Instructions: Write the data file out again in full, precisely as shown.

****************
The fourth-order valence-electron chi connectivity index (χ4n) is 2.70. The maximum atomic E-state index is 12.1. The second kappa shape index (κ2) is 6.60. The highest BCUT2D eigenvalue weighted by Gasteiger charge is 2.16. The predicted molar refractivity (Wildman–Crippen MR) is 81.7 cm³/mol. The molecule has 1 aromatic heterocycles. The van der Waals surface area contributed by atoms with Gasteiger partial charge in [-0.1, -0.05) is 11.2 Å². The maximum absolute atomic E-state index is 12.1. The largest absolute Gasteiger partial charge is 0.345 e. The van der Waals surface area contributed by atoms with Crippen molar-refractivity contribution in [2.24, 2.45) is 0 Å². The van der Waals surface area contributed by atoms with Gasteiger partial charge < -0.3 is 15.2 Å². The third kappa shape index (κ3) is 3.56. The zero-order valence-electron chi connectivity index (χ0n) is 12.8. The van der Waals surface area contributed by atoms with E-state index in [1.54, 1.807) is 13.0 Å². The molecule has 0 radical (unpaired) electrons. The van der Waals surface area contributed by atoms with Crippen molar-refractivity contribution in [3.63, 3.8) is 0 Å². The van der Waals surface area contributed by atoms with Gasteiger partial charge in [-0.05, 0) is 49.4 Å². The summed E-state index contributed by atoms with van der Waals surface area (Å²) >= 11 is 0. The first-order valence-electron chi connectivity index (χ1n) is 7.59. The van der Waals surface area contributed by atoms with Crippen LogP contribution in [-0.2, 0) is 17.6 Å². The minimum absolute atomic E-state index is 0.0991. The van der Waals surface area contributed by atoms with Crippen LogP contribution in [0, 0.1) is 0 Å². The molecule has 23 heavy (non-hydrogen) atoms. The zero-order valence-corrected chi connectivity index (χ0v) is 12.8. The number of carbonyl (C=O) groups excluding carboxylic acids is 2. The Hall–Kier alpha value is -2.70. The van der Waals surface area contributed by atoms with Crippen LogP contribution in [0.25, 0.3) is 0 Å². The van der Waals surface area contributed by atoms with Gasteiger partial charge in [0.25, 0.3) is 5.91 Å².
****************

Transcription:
The fourth-order valence-electron chi connectivity index (χ4n) is 2.70. The maximum atomic E-state index is 12.1. The second kappa shape index (κ2) is 6.60. The highest BCUT2D eigenvalue weighted by Gasteiger charge is 2.16. The predicted molar refractivity (Wildman–Crippen MR) is 81.7 cm³/mol. The molecule has 1 aromatic heterocycles. The van der Waals surface area contributed by atoms with Gasteiger partial charge in [-0.1, -0.05) is 11.2 Å². The maximum absolute atomic E-state index is 12.1. The largest absolute Gasteiger partial charge is 0.345 e. The van der Waals surface area contributed by atoms with Crippen molar-refractivity contribution in [2.24, 2.45) is 0 Å². The van der Waals surface area contributed by atoms with Gasteiger partial charge < -0.3 is 15.2 Å². The third kappa shape index (κ3) is 3.56. The zero-order valence-electron chi connectivity index (χ0n) is 12.8. The van der Waals surface area contributed by atoms with E-state index in [1.54, 1.807) is 13.0 Å². The molecule has 0 radical (unpaired) electrons. The van der Waals surface area contributed by atoms with Crippen molar-refractivity contribution in [3.63, 3.8) is 0 Å². The van der Waals surface area contributed by atoms with Gasteiger partial charge in [-0.05, 0) is 49.4 Å². The summed E-state index contributed by atoms with van der Waals surface area (Å²) >= 11 is 0. The first-order valence-electron chi connectivity index (χ1n) is 7.59. The van der Waals surface area contributed by atoms with Crippen LogP contribution in [-0.2, 0) is 17.6 Å². The minimum absolute atomic E-state index is 0.0991. The van der Waals surface area contributed by atoms with Crippen LogP contribution in [0, 0.1) is 0 Å². The molecule has 23 heavy (non-hydrogen) atoms. The zero-order valence-corrected chi connectivity index (χ0v) is 12.8. The number of carbonyl (C=O) groups excluding carboxylic acids is 2. The Hall–Kier alpha value is -2.70. The van der Waals surface area contributed by atoms with Crippen LogP contribution in [0.25, 0.3) is 0 Å². The van der Waals surface area contributed by atoms with Gasteiger partial charge in [0.25, 0.3) is 5.91 Å².